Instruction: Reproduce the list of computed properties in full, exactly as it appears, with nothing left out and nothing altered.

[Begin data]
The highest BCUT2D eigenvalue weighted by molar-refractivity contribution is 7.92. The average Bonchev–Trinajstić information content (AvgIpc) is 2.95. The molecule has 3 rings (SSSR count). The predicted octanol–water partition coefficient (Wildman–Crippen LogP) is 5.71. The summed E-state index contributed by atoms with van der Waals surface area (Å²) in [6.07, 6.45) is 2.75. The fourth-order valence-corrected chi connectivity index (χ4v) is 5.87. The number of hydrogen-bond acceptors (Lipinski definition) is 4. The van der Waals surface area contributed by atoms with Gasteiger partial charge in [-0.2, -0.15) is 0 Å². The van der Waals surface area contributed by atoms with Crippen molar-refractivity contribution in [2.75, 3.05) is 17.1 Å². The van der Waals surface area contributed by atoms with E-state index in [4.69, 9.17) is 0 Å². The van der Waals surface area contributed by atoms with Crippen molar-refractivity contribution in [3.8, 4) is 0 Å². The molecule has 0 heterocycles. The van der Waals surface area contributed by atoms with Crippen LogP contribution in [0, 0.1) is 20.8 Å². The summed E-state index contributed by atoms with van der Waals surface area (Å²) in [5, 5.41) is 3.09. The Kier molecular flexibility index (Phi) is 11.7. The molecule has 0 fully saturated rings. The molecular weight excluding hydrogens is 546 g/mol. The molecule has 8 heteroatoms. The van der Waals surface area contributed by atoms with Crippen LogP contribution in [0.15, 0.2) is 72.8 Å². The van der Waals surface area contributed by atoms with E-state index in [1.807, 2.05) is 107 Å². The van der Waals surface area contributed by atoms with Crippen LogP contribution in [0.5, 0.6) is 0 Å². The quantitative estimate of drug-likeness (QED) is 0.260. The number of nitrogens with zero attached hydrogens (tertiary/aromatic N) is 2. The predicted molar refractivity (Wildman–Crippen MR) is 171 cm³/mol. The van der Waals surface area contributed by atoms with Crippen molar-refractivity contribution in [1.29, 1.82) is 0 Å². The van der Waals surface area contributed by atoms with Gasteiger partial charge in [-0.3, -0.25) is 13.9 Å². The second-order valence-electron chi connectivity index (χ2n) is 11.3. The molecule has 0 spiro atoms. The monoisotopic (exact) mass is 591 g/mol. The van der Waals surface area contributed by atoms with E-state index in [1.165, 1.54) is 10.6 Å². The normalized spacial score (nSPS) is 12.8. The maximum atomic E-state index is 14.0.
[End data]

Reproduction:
The highest BCUT2D eigenvalue weighted by molar-refractivity contribution is 7.92. The average Bonchev–Trinajstić information content (AvgIpc) is 2.95. The molecule has 3 rings (SSSR count). The predicted octanol–water partition coefficient (Wildman–Crippen LogP) is 5.71. The summed E-state index contributed by atoms with van der Waals surface area (Å²) in [6.07, 6.45) is 2.75. The fourth-order valence-corrected chi connectivity index (χ4v) is 5.87. The number of hydrogen-bond acceptors (Lipinski definition) is 4. The van der Waals surface area contributed by atoms with Gasteiger partial charge in [-0.2, -0.15) is 0 Å². The van der Waals surface area contributed by atoms with Crippen molar-refractivity contribution in [2.75, 3.05) is 17.1 Å². The van der Waals surface area contributed by atoms with E-state index in [4.69, 9.17) is 0 Å². The van der Waals surface area contributed by atoms with Crippen molar-refractivity contribution in [3.8, 4) is 0 Å². The molecule has 0 heterocycles. The van der Waals surface area contributed by atoms with Crippen LogP contribution in [0, 0.1) is 20.8 Å². The summed E-state index contributed by atoms with van der Waals surface area (Å²) in [5, 5.41) is 3.09. The Kier molecular flexibility index (Phi) is 11.7. The molecule has 0 fully saturated rings. The molecular weight excluding hydrogens is 546 g/mol. The molecule has 8 heteroatoms. The van der Waals surface area contributed by atoms with Crippen LogP contribution in [0.15, 0.2) is 72.8 Å². The van der Waals surface area contributed by atoms with E-state index in [1.807, 2.05) is 107 Å². The van der Waals surface area contributed by atoms with Crippen LogP contribution in [0.5, 0.6) is 0 Å². The quantitative estimate of drug-likeness (QED) is 0.260. The number of nitrogens with zero attached hydrogens (tertiary/aromatic N) is 2. The predicted molar refractivity (Wildman–Crippen MR) is 171 cm³/mol. The van der Waals surface area contributed by atoms with Crippen molar-refractivity contribution in [1.29, 1.82) is 0 Å². The van der Waals surface area contributed by atoms with Gasteiger partial charge in [-0.3, -0.25) is 13.9 Å². The second-order valence-electron chi connectivity index (χ2n) is 11.3. The molecule has 0 spiro atoms. The monoisotopic (exact) mass is 591 g/mol. The van der Waals surface area contributed by atoms with E-state index in [1.165, 1.54) is 10.6 Å². The normalized spacial score (nSPS) is 12.8. The maximum atomic E-state index is 14.0.